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Exotic Plant Species as Problems and Solutions in Ecological Restoration: A Synthesis


  • Carla D'Antonio,

    1. Department of Integrative Biology, University of California, Berkeley, CA 94720-3140, U.S.A.
    2. Present address: Exotic and Invasive Weeds Research Unit, USDA-ARS, 920 Valley Road, Reno, Nevada 89512.
    3. Address correspondence to C. D'Antonio, e-mail:
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  • Laura A. Meyerson

    1. Department of Ecology and Evolutionary Biology, Brown University, Providence, RI 02912-9127, U.S.A.

    2. Present address: U.S. EPA National Center for Environmental Assessment, 1200 Pennsylvania Ave., Washington, DC.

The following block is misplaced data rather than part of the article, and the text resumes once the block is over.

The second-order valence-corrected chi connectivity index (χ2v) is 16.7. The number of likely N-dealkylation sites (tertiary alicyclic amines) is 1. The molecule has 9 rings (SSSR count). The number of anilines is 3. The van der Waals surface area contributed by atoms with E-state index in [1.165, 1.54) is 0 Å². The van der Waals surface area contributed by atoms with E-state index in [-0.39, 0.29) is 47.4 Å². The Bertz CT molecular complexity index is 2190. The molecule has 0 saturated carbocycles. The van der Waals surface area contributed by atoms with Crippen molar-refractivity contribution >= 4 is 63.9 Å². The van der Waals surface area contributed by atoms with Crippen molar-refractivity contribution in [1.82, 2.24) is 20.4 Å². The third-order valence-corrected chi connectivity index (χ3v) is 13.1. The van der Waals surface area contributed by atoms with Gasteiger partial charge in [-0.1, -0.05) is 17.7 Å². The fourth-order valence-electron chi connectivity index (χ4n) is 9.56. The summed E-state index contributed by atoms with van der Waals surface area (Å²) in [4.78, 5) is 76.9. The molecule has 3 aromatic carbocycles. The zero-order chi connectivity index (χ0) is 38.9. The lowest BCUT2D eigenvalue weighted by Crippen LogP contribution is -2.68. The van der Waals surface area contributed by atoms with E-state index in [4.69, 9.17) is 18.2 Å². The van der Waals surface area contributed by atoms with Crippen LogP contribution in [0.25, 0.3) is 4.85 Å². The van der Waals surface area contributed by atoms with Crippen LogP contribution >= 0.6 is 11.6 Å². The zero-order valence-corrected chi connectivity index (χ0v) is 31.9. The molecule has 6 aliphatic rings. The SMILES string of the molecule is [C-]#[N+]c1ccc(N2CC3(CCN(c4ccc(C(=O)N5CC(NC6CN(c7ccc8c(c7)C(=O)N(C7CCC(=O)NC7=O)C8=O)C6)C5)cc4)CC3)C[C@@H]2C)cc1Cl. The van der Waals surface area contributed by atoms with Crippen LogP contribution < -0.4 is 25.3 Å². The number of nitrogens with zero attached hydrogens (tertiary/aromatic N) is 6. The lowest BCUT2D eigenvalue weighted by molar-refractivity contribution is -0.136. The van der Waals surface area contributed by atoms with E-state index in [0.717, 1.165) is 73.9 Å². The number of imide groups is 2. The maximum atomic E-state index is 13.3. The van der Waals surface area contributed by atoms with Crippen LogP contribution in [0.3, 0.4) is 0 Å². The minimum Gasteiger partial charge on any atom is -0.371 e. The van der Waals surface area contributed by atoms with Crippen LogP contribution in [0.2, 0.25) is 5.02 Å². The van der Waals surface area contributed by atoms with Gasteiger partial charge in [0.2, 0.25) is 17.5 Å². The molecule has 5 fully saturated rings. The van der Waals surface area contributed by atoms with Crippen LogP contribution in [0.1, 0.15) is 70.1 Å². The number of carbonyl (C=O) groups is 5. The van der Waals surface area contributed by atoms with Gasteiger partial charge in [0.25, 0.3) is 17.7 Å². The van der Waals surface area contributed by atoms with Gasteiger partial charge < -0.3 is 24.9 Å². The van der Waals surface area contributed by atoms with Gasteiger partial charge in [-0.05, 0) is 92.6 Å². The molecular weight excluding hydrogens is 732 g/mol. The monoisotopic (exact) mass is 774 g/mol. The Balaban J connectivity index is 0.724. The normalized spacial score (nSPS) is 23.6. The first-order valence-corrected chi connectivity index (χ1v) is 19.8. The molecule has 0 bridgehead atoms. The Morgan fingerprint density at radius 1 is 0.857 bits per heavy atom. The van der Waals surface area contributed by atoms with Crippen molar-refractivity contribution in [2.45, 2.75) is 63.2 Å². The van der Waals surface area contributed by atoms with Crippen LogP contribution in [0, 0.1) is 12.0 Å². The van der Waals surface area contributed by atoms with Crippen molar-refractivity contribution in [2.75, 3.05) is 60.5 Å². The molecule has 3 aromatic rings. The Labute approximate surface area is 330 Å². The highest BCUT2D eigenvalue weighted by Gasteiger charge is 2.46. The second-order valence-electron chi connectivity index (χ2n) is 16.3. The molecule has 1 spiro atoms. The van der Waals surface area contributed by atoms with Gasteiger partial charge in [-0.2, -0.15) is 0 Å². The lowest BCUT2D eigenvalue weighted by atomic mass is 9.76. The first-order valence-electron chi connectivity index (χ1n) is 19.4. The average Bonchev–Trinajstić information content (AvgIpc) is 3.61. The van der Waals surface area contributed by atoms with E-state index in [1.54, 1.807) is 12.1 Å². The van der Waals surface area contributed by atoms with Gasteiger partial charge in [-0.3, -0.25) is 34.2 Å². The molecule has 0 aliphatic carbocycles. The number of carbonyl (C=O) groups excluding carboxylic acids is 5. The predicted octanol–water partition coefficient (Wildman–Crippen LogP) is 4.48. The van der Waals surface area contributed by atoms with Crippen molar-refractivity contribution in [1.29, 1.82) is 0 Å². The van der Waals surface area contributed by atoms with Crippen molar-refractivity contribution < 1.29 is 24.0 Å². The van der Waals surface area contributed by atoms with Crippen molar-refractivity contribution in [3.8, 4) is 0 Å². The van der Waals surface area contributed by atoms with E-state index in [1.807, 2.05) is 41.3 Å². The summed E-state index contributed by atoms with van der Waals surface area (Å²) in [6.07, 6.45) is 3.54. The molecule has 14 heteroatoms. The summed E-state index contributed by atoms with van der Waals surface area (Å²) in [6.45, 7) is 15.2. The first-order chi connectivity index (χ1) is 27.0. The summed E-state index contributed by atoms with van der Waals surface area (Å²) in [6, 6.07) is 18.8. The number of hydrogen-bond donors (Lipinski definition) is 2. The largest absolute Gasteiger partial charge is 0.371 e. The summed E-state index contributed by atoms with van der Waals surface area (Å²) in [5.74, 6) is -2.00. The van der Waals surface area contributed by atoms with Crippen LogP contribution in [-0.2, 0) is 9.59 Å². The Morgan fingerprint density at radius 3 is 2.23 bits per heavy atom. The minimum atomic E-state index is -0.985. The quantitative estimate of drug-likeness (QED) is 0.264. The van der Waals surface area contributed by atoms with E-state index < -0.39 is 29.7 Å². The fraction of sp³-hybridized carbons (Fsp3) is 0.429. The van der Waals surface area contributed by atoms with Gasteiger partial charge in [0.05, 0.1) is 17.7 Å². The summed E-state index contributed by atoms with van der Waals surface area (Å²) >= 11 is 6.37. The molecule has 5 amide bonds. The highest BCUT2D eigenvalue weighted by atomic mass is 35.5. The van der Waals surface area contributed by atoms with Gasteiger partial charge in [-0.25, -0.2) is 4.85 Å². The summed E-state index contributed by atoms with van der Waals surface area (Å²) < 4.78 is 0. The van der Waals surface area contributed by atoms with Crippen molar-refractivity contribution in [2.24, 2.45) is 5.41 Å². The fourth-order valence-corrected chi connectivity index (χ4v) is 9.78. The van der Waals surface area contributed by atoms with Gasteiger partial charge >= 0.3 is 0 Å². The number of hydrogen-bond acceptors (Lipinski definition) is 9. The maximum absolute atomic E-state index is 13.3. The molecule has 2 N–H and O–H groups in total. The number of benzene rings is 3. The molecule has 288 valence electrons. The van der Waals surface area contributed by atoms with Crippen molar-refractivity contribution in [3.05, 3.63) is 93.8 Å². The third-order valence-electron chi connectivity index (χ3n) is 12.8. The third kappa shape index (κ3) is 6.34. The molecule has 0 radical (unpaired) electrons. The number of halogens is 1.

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Exotic species have become increasingly significant management problems in parks and reserves and frequently complicate restoration projects. At the same time there may be circumstances in which their removal may have unforeseen negative consequences or their use in restoration is desirable. We review the types of effects exotic species may have that are important during restoration and suggest research that could increase our ability to set realistic management goals. Their control and use may be controversial; therefore we advocate consideration of exotic species in the greater context of community structure and succession and emphasize areas where ecological research could bring insight to management dilemmas surrounding exotic species and restoration. For example, an understanding of the potential transience of exotics in a site and the role particular exotics might play in changing processes that influence the course of succession is essential to setting removal priorities and realistic management goals. Likewise, a greater understanding of the ecological role of introduced species might help to reduce controversy surrounding their purposeful use in restoration. Here we link generalizations emerging from the invasion ecology literature with practical restoration concerns, including circumstances when it is practical to use exotic species in restoration.